Small Business Marketing Unleashed – Review


The Grand Poobar of Search Engine Guide – Jennifer Laycock has posted a summary of the recent Small Business Marketing Unleashed event in Columbus, Ohio. 

Now her view might well be biased by the fact that she was the key person responsible for the event, or it might well be reflective of the others that attended the event. Talking to the many that were present at the event, I believe it’s the later 🙂  At any rate, I’ll be watching out for the dates for the next event in April and hoping it lines up REAL close with other travel to the USA so I can come again and learn more. I feel I’m really getting a handle on how to get my websites up there in the eyes of the people that I want to target. Now that I’ve got the ideas, the next step is to put the plan into action. Thats the task for October / November!

Anyway – enough for now – time to head out for dinner with my SBS friends here in Seattle!

Category: Conferences
Published: 1/10/2008 11:25 AM

Top-secret spy pics found on eBay-bought camera

A digital camera containing secret images and information about terrorism suspects from the British spy service MI6 was accidentally sold on eBay, according to various reports Tuesday from Britain.

Android: Why Google’s cellphone software is making waves

What is Android?

Google’s Android is an operating system for mobile phones, similar to how Windows or Leopard are operating systems for PC and Macintosh computers. Android provides the base on which other software on the phone works. Design of the operating system was originally begun by Andy Rubin, a California-based technology entrepreneur who formed the company Android Inc., which Google bought in 2005. The search-engine company announced in November 2007 that it would enter the mobile phone market through Android.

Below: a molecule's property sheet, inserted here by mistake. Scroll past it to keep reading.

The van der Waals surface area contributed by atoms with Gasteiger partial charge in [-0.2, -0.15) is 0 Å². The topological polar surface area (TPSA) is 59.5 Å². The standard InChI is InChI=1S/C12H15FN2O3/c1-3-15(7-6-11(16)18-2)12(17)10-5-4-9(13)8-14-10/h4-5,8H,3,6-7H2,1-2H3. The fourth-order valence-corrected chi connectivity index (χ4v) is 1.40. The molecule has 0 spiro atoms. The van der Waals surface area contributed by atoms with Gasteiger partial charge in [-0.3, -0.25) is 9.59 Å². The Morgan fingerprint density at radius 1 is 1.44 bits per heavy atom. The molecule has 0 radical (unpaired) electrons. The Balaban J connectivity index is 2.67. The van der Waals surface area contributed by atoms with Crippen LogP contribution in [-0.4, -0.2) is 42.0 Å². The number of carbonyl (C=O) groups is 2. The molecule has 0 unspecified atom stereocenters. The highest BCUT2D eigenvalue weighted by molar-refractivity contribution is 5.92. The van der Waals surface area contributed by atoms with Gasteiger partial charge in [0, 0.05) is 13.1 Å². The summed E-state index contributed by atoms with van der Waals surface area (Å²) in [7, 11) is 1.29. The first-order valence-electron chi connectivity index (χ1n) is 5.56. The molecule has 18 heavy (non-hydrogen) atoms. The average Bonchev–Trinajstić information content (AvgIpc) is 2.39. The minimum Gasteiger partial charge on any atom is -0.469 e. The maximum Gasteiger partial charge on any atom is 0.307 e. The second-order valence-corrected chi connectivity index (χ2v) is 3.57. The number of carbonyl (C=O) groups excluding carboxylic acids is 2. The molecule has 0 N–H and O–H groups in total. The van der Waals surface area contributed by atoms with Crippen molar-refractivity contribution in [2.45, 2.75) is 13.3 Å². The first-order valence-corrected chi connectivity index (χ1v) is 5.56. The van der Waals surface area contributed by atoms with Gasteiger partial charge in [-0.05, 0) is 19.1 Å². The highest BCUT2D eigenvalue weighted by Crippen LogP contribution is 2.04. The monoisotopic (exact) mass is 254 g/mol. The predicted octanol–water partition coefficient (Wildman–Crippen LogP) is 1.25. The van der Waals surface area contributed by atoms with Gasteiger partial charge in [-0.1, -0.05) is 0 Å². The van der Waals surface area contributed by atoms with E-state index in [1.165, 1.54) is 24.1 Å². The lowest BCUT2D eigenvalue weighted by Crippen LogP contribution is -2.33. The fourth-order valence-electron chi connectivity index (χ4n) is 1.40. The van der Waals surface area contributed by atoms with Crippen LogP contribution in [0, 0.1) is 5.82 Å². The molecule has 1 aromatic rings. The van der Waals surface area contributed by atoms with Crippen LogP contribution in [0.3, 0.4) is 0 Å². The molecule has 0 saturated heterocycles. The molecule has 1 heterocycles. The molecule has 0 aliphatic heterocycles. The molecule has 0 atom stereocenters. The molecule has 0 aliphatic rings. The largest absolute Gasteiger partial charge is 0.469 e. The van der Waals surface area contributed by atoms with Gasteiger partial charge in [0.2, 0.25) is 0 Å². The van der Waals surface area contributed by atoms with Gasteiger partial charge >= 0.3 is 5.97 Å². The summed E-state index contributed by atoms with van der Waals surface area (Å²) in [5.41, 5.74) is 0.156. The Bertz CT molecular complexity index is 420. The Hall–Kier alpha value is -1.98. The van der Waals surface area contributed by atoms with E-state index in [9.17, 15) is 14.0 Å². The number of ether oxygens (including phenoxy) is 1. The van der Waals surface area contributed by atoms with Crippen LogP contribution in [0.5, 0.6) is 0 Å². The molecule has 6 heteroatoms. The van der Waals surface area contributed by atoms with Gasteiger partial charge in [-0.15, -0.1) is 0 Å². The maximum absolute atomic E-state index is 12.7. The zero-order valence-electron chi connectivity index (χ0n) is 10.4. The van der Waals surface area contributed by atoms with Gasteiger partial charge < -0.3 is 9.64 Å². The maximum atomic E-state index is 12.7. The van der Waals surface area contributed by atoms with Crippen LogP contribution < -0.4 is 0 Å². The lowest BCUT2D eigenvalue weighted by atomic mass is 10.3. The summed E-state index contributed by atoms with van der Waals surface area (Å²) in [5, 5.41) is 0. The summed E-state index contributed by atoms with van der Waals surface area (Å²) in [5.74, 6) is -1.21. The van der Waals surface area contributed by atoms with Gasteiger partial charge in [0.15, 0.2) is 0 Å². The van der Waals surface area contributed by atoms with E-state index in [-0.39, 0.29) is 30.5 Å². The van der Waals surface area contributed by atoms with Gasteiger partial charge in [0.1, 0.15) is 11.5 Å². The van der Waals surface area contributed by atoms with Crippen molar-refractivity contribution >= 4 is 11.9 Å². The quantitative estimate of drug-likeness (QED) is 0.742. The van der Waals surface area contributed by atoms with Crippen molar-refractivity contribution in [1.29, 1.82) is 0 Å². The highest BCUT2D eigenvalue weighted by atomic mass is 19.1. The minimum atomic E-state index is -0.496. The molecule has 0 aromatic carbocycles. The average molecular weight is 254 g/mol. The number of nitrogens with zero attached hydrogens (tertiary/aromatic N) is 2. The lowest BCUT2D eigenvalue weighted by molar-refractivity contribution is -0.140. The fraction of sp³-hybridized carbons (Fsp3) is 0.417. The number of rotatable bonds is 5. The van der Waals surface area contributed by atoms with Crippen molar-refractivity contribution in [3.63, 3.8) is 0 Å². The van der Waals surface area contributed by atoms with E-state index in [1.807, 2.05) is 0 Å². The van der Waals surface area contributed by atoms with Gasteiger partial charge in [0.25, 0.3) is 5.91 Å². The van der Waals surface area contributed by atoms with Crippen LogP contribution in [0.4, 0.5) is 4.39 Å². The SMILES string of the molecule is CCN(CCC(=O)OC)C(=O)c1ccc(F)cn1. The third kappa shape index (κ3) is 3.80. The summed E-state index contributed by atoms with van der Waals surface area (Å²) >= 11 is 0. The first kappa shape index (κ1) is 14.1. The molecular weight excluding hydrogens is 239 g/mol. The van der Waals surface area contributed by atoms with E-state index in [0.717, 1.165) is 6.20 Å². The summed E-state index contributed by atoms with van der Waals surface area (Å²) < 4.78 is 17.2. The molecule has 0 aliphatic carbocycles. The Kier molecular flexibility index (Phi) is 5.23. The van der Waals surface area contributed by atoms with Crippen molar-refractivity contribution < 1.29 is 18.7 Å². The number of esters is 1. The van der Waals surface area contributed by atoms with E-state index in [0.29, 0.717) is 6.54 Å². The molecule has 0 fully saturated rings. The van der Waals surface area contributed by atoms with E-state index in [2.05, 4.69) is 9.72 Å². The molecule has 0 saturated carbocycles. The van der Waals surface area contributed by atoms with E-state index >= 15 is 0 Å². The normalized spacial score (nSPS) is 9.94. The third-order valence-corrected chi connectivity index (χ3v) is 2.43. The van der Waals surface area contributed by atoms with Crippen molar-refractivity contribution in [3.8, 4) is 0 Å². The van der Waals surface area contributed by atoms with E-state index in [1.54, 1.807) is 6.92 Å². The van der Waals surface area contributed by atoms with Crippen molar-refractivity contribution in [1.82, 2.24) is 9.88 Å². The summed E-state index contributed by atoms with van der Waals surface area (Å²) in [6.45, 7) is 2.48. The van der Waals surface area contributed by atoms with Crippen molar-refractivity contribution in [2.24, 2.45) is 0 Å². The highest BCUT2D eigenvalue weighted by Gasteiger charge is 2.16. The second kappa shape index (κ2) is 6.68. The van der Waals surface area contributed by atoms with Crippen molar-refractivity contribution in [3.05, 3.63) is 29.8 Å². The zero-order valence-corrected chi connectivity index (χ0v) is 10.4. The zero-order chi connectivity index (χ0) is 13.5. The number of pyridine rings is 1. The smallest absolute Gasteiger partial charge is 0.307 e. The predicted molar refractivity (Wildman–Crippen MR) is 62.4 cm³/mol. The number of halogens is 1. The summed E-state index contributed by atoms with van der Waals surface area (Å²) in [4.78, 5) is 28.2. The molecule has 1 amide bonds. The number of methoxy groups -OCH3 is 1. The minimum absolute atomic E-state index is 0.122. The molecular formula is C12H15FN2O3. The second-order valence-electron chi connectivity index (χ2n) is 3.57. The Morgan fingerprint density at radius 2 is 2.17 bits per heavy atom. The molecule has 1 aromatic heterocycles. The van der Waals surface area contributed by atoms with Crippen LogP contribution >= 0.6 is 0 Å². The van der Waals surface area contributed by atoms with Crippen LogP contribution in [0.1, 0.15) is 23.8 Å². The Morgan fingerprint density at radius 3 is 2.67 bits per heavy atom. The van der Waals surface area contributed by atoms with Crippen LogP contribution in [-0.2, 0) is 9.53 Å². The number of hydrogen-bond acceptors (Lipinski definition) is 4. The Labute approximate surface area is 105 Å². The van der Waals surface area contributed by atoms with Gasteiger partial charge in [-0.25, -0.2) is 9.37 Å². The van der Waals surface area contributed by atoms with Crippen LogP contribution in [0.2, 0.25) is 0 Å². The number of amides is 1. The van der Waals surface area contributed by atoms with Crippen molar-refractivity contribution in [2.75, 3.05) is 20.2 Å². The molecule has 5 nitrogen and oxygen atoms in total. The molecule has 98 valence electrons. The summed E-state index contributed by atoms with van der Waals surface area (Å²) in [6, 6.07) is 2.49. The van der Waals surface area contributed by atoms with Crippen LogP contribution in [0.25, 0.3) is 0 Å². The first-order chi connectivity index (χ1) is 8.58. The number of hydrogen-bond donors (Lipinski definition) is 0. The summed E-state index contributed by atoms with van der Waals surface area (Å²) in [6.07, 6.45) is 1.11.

Photo Album: Blog Images

Blog Images






The Toshiba Portégé G810


Again I am going to report on another Windows Mobile device I am currently using: the Toshiba Portégé G810.

The G810 is a very interesting device with very good specs:

  • Processor: Qualcom MSM7200 400Mhz
  • Memory: 256/128 MB
  • Battery: 1530 mAh
  • Camera: 3MP, and VGA
  • Band: up to 3.6Mbps HSDPA and 2Mbps for HSUPA
  • GPS: A-GPS
  • OS: Windows Mobile 6.1
  • Wifi and Bluetooth
  • FM Radio

As for what I have noticed so far:

  • Clearly fast device;
  • Great screen, great color depth and brilliance, very crisp;
  • External housing is rubberized and very nice to touch, and easy grip;
  • SPB Shell included, very cool!;
  • Power button not very cleverly positioned;
  • The whole face buttons looks very cool but is not practical at all;
  • The pen is an intelligent approach, but fails in what comes to quality since its very plastic. Oh, and if you loose you loose part of the device’s aesthetics;


To see more images click here, if you have any questions about the device feel free to ask.

WinZip 11 Security update available

WinZip 11.2 SR-1

Our cries have finally been answered then?

I for one am very happy that the next version of Visual Studio will finally embrace what some of us have been requesting for a long time now – UML adoption. A few months ago I mentioned some stuff that would be in the next version of VS and now that more has been going on I am thoroughly pleased.

For my part I’ve not really looked too much into what’s going on with the class diagrams etc and whether or not we will be graced with the standard l&f for UML diagrams. I for one hope that this does happen.